When I think about the Balfour Declaration, my automatic first thoughts are ‘Finally! A lucky break for the Zionist movement!’
The Balfour Declaration, in my mind, was a delicious bone thrown to the scattered Jewish nation in the midst of a food famine and what ultimately led to the world’s approval of the establishment of the State of Israel.
However, these shallow reactions of mine are solely based on the Balfour Declaration that I know. One acquired by simplistic readings of school text book back in grade 10 and marred by the passing of time and some biased points of view.
To truly understand what the Balfour Declaration meant to the Jewish nation at that time, we must look at the reactions of the people who were closer to the event. People for whom this declaration could have meant hope or dismay, life or death. To get a real sense of the feelings surrounding what the Declaration meant, I must not think from my warm apartment in Katamon, Jerusalem, coffee in hand and internal heating on full blast. But from a cold, one-room apartment in Russia where Anti Semitism was rife and the news of the declaration had just been whispered through the door by the Jewish neighbors.
Like all seminal events, the closer one finds themselves to the event itself, the more varied and authentic the reactions are. This of course, applies to the Balfour Declaration where those directly affected were the Jewish People. And we all know that the one thing the Jewish nation is best at is maintaining different opinions.
Like many at the time, Arthur Hertzberg , a Zionist Historian, viewed the declaration with some skepticism. He maintained that the declaration had little relevance to the ultimate establishment of a Jewish state. His opinion is clearly seen by his words when he remarked-
‘England has not given us back the Land of Israel. It is at this very moment, when we feel joy at the great victory, that we must make it very clear: England cannot give us back the Land of Israel. This is not because the country is not or not yet, under her control. Even after England exercises sovereignty over the entire Land of Israel, from Beersheba to Dan, it will not become ours simply because that is her desire’1
While others received the declaration with rash excitement, their minds filling with the prospect of Britain fulfilling her promise, the majority of Zionist Jews were greatly disappointed by the actions of the British following the declaration. Among these people was Nahum Goldman, founder and president of the World Zionist Congress from 1948 to 1977, who wrote about that time- ‘Soon after the “honeymoon” that followed the Balfour Declaration, most Jews felt a deep dissatisfaction with British policy that varied in intensity according to party and temperament, but in effect dominated everything.’2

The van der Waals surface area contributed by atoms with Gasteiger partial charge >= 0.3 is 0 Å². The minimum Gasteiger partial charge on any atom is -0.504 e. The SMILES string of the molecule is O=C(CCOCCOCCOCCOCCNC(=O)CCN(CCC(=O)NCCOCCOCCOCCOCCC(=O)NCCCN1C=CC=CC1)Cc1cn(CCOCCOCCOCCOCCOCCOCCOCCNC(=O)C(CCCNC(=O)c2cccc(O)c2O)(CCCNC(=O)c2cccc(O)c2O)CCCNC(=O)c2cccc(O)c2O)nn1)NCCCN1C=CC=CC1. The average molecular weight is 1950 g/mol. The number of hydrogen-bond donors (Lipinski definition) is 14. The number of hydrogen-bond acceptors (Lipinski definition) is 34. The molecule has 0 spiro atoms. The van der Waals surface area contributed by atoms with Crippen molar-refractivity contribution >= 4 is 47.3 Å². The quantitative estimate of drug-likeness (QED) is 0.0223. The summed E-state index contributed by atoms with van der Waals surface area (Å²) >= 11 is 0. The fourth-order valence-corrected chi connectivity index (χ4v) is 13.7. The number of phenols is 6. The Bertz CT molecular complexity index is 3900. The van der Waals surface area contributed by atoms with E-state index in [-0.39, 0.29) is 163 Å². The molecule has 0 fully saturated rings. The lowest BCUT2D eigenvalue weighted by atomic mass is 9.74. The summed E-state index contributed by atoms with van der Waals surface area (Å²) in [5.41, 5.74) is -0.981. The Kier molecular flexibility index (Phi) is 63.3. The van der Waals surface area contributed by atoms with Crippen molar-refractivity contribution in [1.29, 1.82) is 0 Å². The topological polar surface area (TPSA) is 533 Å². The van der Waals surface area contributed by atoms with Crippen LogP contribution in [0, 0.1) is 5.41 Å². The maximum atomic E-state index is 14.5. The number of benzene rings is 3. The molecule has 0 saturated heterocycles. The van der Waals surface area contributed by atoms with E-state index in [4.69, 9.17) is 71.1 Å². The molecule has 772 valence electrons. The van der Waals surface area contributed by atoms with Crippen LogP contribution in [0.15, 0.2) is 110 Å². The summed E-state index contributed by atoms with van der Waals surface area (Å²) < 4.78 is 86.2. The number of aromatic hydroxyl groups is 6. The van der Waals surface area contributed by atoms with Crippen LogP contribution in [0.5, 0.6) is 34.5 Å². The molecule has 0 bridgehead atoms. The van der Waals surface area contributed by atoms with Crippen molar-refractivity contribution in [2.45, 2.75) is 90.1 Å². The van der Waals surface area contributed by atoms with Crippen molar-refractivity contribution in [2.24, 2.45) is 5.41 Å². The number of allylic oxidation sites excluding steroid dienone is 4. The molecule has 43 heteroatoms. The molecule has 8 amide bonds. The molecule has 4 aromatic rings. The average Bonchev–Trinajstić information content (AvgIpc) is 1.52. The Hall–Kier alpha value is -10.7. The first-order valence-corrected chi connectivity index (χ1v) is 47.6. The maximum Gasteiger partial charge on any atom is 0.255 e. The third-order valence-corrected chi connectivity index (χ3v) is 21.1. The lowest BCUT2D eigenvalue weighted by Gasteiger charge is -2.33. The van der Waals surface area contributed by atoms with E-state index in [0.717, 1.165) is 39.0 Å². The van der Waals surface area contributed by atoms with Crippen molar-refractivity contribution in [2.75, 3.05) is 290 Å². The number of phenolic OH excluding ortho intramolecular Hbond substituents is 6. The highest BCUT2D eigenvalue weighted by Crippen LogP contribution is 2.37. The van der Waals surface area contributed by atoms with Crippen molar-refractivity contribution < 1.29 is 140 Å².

And of course, there were those who did not question the motives, sincerity or ambiguity of the declaration, but rather revelled in the support given to their cause by one of the most influential countries of the time. Rav Kook , first chief Rabbi of Israel, upon hearing of the declaration stated ‘I have not come here to thank the British nation, but even more, to congratulate it for the privilege of making this declaration.’3
It is clear, from the vast range of reactions to the Balfour Declaration, that this was not a simple victory for the Jewish nation and did not lead directly in any way to the establishment of a Jewish homeland. The road was fraught with hardships, hypocrisy and years of fighting for the right of the establishment of Israel.
So now, when I sit and think about the Balfour Declaration, I approach it somewhat differently. Does my inclination still tend towards a positive reaction? Yes, there is no doubt that the Balfour Declaration remains a seminal event in the progression of the Zionist movement. However, understanding the complexities that went with Lord Balfour’s words, I now deem the Declaration with less power on its own, and instead, see it as a shaky, yet important stepping stone. One which required the Jewish nation’s full balance, work and effort to ultimately take the leap and make their dream of a homeland into a reality.
Like Felix Frankfurter, an American Jurist and Zionist delegate so eloquently put-
I need not tell you that the phrase “that Palestine be established as a Jewish National Home” was a phrase of purposeful ambiguity and gave rise to a good deal of subsequent discussion. Did it mean that there should be a home for Jews in Palestine, or was Palestine to be the national home? Events have largely answered the question as events usually answer the lawyer’s ambiguity – that is…events pour meaning into the words and give them one vitality rather than another.4
Clearly, it was the events that followed this declaration, the hard-work, sweat, blood and tears put in by the Zionist movement year after year which ultimately poured meaning into the declaration and brought the idea of a Jewish homeland from a few vague lines written by Lord Balfour, into the strong, vibrant reality in which we live.
And it remains relevant for those of us today who are lucky enough to have inherited the legacy of Balfour and passion of Zionism. With this legacy comes responsibility, the responsibility to ensure that its significance as a stepping stone is not forgotten, nor discounted.